So we have work to do - supporting and correcting our new President, electing what Kos calls "better Democrats" to Congress in 2010 and 2012, constraining the G.O.P. to serve an important role as a loyal and constructive opposition rather than as an instigator of gridlock, and making sure our voices both correct and expand upon the homogenous storyline too often told by the mainstream media.

As I've struggled to make sense of this election and my role in it -- to understand why I felt driven for eight months to neglect both my family and my (paid) profession to spend 60-plus hours a week writing over 80,000 words as an "amateur professional" journalist, and why my email inboxes contain over 20,000 press releases and other political communiques, and how to write insightfully about our insane and glorious arugula-eating, beer-and-a-bump drinking, gun clinging, zazen-sitting, straight-gay-neither-both, farmhouse-penthouse-or-yurt dwelling, hunt-by-airplane, community-organizing nation -- as I've tried to find my bearings during a dizzy time, my mind has returned time after time to a poem published in 1974 by Gary Snyder, the pixie-like, Pulitzer Prize-winning, diamond-sharp shaman of the California foothills:

I went into the Maverick Bar

I went into the Maverick Bar
In Farmington, New Mexico.
And drank double shots of bourbon
backed with beer.
My long hair was tucked up under a cap
I'd left the earring in the car.

Two cowboys did horseplay
by the pool tables,
A waitress asked us
where are you from?
a country-and-western band began to play
"We don't smoke Marijuana in Muskokie"
And with the next song,
a couple began to dance.

They held each other like in High School dances
in the fifties;
I recalled when I worked in the woods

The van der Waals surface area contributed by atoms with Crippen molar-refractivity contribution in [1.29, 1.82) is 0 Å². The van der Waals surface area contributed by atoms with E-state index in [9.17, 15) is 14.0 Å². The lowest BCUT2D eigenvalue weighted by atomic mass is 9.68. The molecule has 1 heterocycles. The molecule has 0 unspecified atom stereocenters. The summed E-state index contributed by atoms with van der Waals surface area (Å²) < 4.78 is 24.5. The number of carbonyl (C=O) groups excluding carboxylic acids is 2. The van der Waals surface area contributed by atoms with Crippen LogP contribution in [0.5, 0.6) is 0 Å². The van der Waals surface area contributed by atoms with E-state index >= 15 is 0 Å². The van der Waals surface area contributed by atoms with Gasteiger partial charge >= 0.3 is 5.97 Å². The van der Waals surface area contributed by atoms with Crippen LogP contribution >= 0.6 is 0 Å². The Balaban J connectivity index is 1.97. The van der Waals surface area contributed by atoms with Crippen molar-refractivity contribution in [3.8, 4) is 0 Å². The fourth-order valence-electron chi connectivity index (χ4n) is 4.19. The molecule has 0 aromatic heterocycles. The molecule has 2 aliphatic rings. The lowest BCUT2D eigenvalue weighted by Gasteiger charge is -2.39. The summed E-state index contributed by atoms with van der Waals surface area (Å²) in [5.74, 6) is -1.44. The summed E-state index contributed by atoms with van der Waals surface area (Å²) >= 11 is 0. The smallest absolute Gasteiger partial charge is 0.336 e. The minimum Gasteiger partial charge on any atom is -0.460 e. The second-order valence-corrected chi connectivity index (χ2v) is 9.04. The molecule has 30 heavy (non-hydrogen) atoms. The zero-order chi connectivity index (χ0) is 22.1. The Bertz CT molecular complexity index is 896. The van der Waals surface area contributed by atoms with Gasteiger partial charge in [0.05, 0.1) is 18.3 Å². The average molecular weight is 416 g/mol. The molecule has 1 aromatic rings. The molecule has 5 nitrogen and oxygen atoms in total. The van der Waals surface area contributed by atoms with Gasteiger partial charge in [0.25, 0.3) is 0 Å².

and the bars of Madras, Oregon.
That short-haired joy and roughness -
America - your stupidity.
I could almost love you again.

We left--onto the freeway shoulders--
under the tough old stars--
In the shadow of bluffs
I came back to myself,
To the real work, to
"What is to be done."

(From the collection Turtle Island.)

Despite his protestation, I think Snyder still loves America -- loves her passionately and painfully. I know I do: I love my country passionately and painfully, which is why the last eight years have been so intolerably difficult and why the promise of the next eight years bears so much joy. But with love comes responsibility. As Barack Obama and a slew of new, Democratic politicos prepare to step into power next January, the rest of us - we corset-makers and privateers, we schoolteachers and nurses and millworkers and mechanics, we parents and coaches, journalists and farmers and lawyers and mediators and architects - all the rest of us have indispensable work to do. It's hard work that often seems inconsequential and is opposed, sometimes violently, by those whose oxen we gore, but it's the work the Founders entrusted us with, and in the end it's the only work that matters in our democracy: the work of being citizens.

Today we all stand, on the freeway shoulders, in the shadow of bluffs, under the tough old stars, and face "the real work," the work that "is to be done." America lies before us, that amazing, intolerable, judgmental, forgiving, narrow-minded, idealistic, astounding America -- and it is America, America herself, that is our work -- the work we share, work performed in the infinite space, and infinite possibility, that unfolds to the horizon when you step off the bus, under that wide-open American sky.

It's been an honor and a joy to ride this far with all of you.

Now let's get to work.

M.S. Bellows, Jr. wrote the "Warranted Wiretaps" column for Huffington Post's "Off The Bus" and, assuming he can find a publisher foolish enough to consider it, is the author of the forthcoming book, "Becoming America Again: How Liberals and Conservatives Can Rebuild The Nation Together." He can be reached by email at msbellows - at- gmail -dot- com, on AIM at bellowsms, and on Twitter as msbellows.